Even if you use a cloud-native ETL tool, that doesn’t mean that your entire ETL workflow has to move to the cloud. Many organizations use a “hybrid” ETL model in which some of their data and processes remain on-premises, as best fits their needs.

Cloud-Native ETL Architecture

Traditional on-premises ETL tools have their place, but more and more organizations are viewing them as too sluggish, inflexible, and costly for their modern data-driven needs. It’s in this competitive, constantly evolving business landscape that cloud-native ETL tools have emerged as the leading choice.

With all that said, what does a cloud-native ETL tool actually look like? The answer will depend on which ETL tool you use. Some cloud-native ETL solutions are virtually indistinguishable from their on-premises counterparts, while others take advantage of the cloud environment in which they run.

Apache Hadoop is an example of a big data processing framework that is a good fit for any cloud-native ETL architecture. By distributing and processing data across multiple clusters in different locations, Hadoop is able to take advantage of parallelism and redundancy. Hadoop is powered by MapReduce, a programming model that splits large datasets into independent chunks and performs operations on them.

To help incorporate Hadoop as part of your ETL architecture, cloud-native ETL tools like are able to access data on any Hadoop Distributed File System (HDFS). Hadoop is just one benefit for cloud-native ETL tools that can’t be replicated in on-premises ETL.

In addition, cloud-native ETL solutions give you greater choice and more flexibility over your ETL architecture:

  • With cloud-native ETL, you can use both on-premises and cloud data warehouses as the target of your ETL pipeline. This includes leading cloud data warehouse solutions such as Amazon RedshiftGoogle BigQuery, and Snowflake.
  • For organizations that require truly up-to-the-minute insights, cloud-native ETL is better for processing real-time and streaming data.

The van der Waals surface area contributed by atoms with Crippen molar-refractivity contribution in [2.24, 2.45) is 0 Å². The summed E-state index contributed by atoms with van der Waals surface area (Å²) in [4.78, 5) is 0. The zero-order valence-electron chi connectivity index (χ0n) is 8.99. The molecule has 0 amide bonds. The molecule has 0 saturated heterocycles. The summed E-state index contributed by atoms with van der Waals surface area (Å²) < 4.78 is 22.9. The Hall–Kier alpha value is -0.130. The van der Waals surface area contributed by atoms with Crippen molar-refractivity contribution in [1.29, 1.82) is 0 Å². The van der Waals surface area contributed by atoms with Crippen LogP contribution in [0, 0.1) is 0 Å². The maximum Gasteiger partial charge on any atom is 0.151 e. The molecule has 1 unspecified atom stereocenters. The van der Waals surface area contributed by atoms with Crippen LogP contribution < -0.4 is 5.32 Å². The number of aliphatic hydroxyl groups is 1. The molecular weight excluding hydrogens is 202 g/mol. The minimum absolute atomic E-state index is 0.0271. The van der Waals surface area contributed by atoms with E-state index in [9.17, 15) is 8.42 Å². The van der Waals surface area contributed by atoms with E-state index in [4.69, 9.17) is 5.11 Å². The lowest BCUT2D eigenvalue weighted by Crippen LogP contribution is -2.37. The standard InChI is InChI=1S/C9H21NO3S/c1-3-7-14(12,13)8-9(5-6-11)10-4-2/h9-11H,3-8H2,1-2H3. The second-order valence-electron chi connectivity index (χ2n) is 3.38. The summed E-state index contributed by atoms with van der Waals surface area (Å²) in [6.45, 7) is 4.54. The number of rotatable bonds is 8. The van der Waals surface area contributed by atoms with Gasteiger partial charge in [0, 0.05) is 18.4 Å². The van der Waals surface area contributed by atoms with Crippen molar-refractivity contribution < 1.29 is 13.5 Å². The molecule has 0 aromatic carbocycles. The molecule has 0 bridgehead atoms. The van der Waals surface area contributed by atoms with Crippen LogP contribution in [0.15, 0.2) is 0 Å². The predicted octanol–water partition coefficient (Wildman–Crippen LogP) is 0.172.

• The move from on-premises to the cloud has also initiated a shift from ETL to other data integration solutions, such as ELT (extract, load, transform). In the ELT pipeline, data is first loaded into the target repository before performing any transformations. ELT is better suited for the cloud, thanks in large part to the scalability and flexibility of cloud computing. In particular, unlike ETL, ELT can have either a cloud data warehouse or a data lake as its destination. Data lakes are information stores that may contain both structured and unstructured data in their native raw format (as opposed to data warehouses, which only store structured data).

Why Choose for Cloud-Native ETL? is an enterprise-grade, cloud-native, industry-leading data integration platform. With more than 100 pre-built integrations and a simple visual drag-and-drop interface, makes it easy for even non-technical users to build powerful, robust pipelines to a target data warehouse.

As a cloud-native ETL (and ELT) solution, offers the following benefits:

  • Elasticity and scalability: The platform handles all of the complex technical issues behind the scenes: deployments, logging and monitoring, job scheduling, data security, and maintenance. This frees you up to focus on what really matters: the BI and analytics insights that a strong cloud-native ETL tool enables.
  • Rich feature set: is for everyone from ETL newbies to seasoned professionals, and we have the feature set to prove it. For example,’s workflow engine allows users to orchestrate and schedule the execution of data pipelines at the times most convenient to you, so key decision-makers can always enjoy up-to-the-minute insights. also comes with its own expression language for advanced users to implement complex data preparation tasks. 
  • Support: Even with cloud-native ETL solutions, data integration can be challenging: you need to deal with questions such as performance, connectors and integrations, different file formats, and much more. offers email, phone, chat, and online meeting support so that you can always get the help and answers you need.

Want to learn more about how's cloud-native ETL tool can enhance your data integration workflows? Get in touch with our team today for a chat about your needs and a free trial of the platform.